Actress Alyssa Milano at a protest against Trump administration policy in Manhattan in 2017. (Caro Allegri/Reuters)

In response to a Georgia law prohibiting abortion after a fetal heartbeat can be detected — which usually occurs after about six weeks of pregnancy — actress and progressive activist Alyssa Milano suggested that women practice abstinence until the bill is no longer in effect:

A few feminists and “male feminists” echoed Milano, suggesting that a “sex strike” would be an effective way for women to exercise their agency while their “reproductive rights” are being eliminated. A former congressional candidate in Florida made a similar argument yesterday morning, albeit a slightly more moderate one, calling on women to refrain from having sex with conservative men.

Milano’s suggestion is intriguing for at least a few reasons, not least of which is the fact that she’s urging women to exercise bodily autonomy as a means of proving that they are being denied the ability to do so. The abortion-rights movement spends an enormous amount of energy insisting that no one ever uses abortion as emergency contraception, yet here Milano is clearly admitting that’s the case. Not only that, but groups such as Planned Parenthood and NARAL base much of their activism on the assertion that abstinence education is entirely ineffective, and that birth-control methods, if used properly, will never result in an unwanted pregnancy that ends in abortion. But in articulating the rationale for her “sex strike,” Milano concedes the obvious fact that abstaining from sex is the only guaranteed way to avoid pregnancy and thus to avoid a situation where a woman wants an abortion.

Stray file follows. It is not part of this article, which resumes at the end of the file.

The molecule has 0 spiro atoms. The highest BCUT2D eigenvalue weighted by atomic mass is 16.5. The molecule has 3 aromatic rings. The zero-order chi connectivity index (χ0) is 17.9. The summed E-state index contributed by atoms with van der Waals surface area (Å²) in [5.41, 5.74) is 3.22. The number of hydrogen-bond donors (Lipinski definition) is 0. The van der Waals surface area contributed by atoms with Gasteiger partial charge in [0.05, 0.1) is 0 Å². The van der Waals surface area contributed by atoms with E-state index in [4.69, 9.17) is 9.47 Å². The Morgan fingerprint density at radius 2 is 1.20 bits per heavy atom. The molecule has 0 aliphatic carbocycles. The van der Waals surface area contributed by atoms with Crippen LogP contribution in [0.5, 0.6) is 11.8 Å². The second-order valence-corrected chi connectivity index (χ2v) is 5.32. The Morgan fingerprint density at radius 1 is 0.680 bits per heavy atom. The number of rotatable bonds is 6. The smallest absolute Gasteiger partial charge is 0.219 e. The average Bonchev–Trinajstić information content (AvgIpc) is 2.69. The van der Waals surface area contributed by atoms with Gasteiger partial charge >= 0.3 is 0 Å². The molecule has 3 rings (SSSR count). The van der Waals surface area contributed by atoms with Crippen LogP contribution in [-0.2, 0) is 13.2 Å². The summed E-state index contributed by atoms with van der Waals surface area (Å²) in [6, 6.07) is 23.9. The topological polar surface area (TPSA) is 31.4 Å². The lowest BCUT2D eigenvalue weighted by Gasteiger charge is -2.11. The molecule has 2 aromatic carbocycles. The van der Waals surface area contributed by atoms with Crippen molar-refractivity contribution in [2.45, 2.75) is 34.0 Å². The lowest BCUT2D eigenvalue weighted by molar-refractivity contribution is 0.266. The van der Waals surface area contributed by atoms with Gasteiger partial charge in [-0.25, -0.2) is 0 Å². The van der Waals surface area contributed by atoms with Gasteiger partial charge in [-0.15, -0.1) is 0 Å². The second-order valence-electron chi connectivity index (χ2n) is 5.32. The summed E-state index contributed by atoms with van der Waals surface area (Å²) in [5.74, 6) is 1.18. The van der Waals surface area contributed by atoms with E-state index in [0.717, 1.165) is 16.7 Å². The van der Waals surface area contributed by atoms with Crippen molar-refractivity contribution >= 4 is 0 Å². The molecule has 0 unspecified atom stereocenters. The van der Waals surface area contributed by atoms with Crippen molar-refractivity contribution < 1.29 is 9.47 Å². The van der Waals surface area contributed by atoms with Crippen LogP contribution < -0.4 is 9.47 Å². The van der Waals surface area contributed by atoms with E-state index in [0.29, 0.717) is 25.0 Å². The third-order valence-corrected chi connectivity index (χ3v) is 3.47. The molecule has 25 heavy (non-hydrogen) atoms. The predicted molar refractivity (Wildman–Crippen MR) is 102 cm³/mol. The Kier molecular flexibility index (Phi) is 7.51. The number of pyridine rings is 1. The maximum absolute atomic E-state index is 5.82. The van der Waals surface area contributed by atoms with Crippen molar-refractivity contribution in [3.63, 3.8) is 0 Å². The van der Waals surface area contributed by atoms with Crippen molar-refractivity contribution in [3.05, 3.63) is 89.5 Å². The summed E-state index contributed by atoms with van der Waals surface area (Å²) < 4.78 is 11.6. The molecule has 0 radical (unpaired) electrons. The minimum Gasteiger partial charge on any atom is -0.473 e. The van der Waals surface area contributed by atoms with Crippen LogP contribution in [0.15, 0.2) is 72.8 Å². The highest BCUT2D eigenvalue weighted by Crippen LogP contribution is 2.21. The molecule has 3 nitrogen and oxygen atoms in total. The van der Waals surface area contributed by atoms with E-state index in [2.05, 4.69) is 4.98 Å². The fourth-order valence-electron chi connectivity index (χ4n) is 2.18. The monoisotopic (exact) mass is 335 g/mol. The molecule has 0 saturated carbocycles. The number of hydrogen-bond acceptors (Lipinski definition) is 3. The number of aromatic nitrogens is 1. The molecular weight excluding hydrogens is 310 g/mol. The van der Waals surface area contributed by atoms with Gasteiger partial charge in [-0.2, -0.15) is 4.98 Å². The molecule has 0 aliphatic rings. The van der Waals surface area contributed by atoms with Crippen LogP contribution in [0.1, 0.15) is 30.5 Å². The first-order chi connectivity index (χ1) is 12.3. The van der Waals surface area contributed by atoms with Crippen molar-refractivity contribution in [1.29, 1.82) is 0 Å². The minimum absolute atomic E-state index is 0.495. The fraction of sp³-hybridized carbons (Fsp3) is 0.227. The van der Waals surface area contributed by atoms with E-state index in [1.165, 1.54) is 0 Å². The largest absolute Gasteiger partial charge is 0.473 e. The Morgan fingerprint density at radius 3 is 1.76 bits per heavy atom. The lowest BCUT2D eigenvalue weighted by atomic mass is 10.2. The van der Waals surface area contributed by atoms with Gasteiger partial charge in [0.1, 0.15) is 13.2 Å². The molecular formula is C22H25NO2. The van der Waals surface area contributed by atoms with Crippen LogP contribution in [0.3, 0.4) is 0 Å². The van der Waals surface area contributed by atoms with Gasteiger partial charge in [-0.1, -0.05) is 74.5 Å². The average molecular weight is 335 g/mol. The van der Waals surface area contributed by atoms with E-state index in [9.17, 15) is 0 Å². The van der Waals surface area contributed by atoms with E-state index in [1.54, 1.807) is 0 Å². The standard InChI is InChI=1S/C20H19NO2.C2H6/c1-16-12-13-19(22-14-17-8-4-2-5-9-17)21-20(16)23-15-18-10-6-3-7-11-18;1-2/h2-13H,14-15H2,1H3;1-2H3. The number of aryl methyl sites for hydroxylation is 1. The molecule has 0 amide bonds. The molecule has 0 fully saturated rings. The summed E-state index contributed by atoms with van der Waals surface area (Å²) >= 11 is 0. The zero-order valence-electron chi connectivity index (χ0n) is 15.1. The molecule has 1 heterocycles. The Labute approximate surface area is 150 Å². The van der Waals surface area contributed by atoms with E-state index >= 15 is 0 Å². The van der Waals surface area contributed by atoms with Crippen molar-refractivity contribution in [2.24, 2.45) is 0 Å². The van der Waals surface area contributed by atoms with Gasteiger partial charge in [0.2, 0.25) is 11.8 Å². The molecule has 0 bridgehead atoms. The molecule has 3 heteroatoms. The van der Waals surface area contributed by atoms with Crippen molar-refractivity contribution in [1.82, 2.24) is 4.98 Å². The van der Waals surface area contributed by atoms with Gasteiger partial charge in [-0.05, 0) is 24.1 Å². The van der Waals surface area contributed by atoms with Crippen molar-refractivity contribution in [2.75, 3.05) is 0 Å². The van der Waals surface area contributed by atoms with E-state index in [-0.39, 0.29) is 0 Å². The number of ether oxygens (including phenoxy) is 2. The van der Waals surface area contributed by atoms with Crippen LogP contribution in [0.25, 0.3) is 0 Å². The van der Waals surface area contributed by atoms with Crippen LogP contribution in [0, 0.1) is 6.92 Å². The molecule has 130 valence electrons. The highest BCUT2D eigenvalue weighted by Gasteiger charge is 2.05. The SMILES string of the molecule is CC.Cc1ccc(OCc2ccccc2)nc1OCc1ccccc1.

Her campaign also exposes modern feminism’s deeply flawed view of the relationship between men and women, seeing sex first and foremost as a bargaining chip or form of power that women hold over men, as if it ought to function primarily or even solely as a reward for men that women should withhold as a means of getting what they want — affirming and promoting the very anti-woman premise that feminists claim to oppose. And, like the overwhelming majority of activists who champion expansive abortion rights, Milano entirely ignores the existence of pro-life women, including those who were involved in passing the Georgia heartbeat bill, who presumably won’t be swayed or affected whatsoever by this boycott.

Finally, there is considerable irony in the fact that, after five decades, feminism has come back around to where social conservatives were standing the entire time — but now they believe that, in pushing their “boycott,” they’re somehow being transgressive.